Continuing our tour around the league, here’s a look at my projections for the 2016 Tampa Bay Buccaneers.
Using the Projection Machine, here are the team-level inputs I used.
Vegas lines project the Buccaneers to have an average per-game scoring deficit of over four points. I set their pass expectancy vs. expectation to just league average, but as you can see in the middle graph, that’s well above their rate from last season. I set their pace tendency to 0.1, a slightly positive number in keeping with Dirk Koetter’s past four seasons as a coordinator. Those inputs produce the following team level settings.
The number of plays is nearly identical to last year (1016), but skewed more heavily to the pass. Last year Tampa Bay attempted 535 passes and 454 rushes.
As noted, Jameis Winston is in for an uptick in pass attempts. I dropped his share of rushing attempts from last season, but kept it above average for a quarterback.
|QB||Winston, Jameis TBB QB||565.01||342.07||0.61||4240.43||25.01||15.26||38.18||140.02||1.37||276.64||276.64|
That works out to about 303 points in MFL10 scoring. That would have been QB13 last year, one spot above where Winston actually finished. He’s fairly priced in current MFL10s.
I just averaged Mike Evans’ market share and efficiency numbers for his first two seasons. Last year’s drops shouldn’t have any impact on his usage this year. He may not be as good as he was as a rookie, but I think he’s better than he was last year. So, split the difference. I did the same with Vincent Jackson. I’m assuming he’ll be healthy, but he’ll also be another year older, so I just averaged his 2014 (healthy) and 2015 (older) numbers. Kenny Bell gets the average for a Koetter WR3.
|WR1||Evans, Mike TBB WR||151.43||82.38||1287.14||15.62||9.09||0.00||0.00||5.32||0.00||265.61||224.42|
|WR2||Jackson, Vincent TBB WR||95.34||50.44||719.37||14.26||3.81||0.00||0.00||4.85||0.00||145.26||120.04|
|WR3||Bell, Kenny TBB WR||61.69||40.10||479.36||11.95||1.85||0.00||0.00||4.80||0.00||99.14||79.09|
Evans’ projection would have made him WR12 last year. He’s fair value at his current best ball ADP. Jackson is also fairly priced, but his projection falls well outside the top 36 (49th last year, 45th in our composite projections).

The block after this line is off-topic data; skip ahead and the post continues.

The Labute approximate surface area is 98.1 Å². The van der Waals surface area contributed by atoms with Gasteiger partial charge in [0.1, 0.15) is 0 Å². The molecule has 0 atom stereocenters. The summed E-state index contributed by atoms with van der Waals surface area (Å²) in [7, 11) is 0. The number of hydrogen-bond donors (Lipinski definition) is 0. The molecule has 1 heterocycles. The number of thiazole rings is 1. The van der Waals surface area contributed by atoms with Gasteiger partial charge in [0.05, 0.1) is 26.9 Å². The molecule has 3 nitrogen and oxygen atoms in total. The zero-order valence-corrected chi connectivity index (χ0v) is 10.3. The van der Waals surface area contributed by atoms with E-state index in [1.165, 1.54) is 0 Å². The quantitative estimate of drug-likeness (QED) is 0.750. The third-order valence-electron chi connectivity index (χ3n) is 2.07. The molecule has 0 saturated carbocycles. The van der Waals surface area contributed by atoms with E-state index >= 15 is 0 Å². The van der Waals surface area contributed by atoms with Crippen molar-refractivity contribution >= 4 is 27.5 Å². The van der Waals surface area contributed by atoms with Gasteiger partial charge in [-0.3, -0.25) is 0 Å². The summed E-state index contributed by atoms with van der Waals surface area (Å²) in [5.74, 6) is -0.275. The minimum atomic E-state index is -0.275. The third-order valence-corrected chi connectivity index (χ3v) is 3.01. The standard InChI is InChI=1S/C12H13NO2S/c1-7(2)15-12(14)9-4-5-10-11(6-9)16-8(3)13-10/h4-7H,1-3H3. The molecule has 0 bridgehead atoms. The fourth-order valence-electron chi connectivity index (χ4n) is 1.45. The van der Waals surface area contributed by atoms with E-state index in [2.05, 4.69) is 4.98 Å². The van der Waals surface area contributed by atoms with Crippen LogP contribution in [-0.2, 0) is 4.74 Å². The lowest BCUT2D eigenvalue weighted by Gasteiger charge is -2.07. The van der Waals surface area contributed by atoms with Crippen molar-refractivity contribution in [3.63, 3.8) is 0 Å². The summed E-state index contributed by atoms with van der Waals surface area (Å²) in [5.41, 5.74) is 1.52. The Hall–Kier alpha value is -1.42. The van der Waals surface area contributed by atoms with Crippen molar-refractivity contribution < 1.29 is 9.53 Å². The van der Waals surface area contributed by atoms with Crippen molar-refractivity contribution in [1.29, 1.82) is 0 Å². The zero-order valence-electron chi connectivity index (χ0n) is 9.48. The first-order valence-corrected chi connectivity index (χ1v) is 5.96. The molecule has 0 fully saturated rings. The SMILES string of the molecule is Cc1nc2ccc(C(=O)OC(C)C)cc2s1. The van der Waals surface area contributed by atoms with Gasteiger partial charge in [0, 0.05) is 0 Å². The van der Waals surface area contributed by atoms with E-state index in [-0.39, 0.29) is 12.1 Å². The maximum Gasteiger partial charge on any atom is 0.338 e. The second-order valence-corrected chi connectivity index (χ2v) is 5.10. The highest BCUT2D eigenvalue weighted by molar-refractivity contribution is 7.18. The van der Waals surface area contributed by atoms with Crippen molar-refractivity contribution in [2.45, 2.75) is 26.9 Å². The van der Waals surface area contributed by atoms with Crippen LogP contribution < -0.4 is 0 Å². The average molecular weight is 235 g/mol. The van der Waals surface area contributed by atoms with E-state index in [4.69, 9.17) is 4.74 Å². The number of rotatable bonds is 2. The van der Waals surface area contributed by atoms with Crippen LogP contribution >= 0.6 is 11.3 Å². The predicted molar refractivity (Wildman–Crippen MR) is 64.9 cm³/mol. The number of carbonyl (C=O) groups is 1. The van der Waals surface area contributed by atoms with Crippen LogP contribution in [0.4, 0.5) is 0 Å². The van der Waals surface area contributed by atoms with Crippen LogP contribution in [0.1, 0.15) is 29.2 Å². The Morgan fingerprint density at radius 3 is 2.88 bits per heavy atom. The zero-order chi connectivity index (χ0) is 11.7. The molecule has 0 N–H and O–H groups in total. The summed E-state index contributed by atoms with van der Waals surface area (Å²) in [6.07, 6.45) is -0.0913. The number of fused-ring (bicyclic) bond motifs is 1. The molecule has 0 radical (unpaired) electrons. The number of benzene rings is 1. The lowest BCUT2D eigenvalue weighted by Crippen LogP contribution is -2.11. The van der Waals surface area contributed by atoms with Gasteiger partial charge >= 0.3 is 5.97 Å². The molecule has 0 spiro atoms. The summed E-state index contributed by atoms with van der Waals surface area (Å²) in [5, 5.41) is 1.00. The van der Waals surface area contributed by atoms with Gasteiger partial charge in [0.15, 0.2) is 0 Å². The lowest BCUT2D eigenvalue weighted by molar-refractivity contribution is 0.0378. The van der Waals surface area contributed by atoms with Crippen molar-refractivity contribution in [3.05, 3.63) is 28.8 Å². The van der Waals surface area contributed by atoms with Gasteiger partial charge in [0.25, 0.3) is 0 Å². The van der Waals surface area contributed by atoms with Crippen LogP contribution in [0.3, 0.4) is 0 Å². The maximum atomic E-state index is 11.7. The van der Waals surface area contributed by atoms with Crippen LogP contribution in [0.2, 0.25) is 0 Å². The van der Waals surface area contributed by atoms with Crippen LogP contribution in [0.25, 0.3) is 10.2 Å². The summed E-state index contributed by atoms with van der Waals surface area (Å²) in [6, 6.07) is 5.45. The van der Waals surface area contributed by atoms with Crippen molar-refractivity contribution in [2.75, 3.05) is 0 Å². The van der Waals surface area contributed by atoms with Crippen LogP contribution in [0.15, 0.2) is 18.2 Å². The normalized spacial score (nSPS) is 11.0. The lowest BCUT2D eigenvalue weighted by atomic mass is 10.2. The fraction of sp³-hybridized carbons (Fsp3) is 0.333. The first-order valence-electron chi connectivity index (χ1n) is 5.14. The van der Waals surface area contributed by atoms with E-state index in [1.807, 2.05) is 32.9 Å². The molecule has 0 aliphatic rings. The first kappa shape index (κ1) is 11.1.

I set Doug Martin’s share of rushing attempts at 60 percent. That’s a bit lower than last season, but higher than both his personal career average (53 percent) and Koetter’s four-year average for RB1 (56 percent). I averaged out his career and Koetter’s recent history for the rest of Martin’s inputs. I used a similar approach for Charles Sims, except I set his yards per target to 6.75. That’s a 75th percentile number, so still aggressive, but a drop from the otherwordly eight yards per target he posted last year.
|RB1||Martin, Doug TBB RB||254.56||1103.50||6.36||39.26||27.48||225.15||8.19||0.77||203.18||189.44|
|RB2||Sims, Charles TBB RB||90.79||372.25||1.82||67.30||48.79||454.29||9.31||1.25||149.85||125.46|
My projection for Martin almost exactly matches our staff composite, and makes him our 15th-ranked RB this season. That’s a slight discount to his ADP (RB11), but nothing too egregious. I’m quite a bit lower on Sims than the staff composite (167 points), but I can definitely see him hitting that higher number if Martin struggles or is injured.
But as it is I’m projecting Sims for almost the same rushing and passing workload he received last year, and a two percent rushing TD rate, well above his rate for last year (zero) and his career (one percent). The difference between my projection and the composite comes down to his receiving yards per target. If he maintains something like the eight yards per target he managed last year, then he’ll hit that higher composite projection on the workload I project. But if, like me, you think that number might be unsustainable, then he may be overpriced right now. In the end, his ADP probably reflects the combination of standalone value and upside in the event of Martin missing time, which seems reasonable.
I gave Austin Seferian-Jenkins a 14 percent share of targets, just above league median for a TE1. I left his catch rate and yards per target at league average, and gave him credit for a seven percent TD rate. That’s below his rate from last year but equal to the 75th percentile for TEs. I gave Cameron Brate a higher than league average usage rate, to reflect both the fact that ASJ has missed a lot of time thus far in his career, and Brate’s good showing when given opportunity.
|TE1||Seferian-Jenkins, Austin TBB TE||79.10||47.46||579.02||12.20||5.62||139.06||115.33|
|TE2||Brate, Cameron TBB TE||45.20||28.70||277.62||9.67||1.94||68.13||53.78|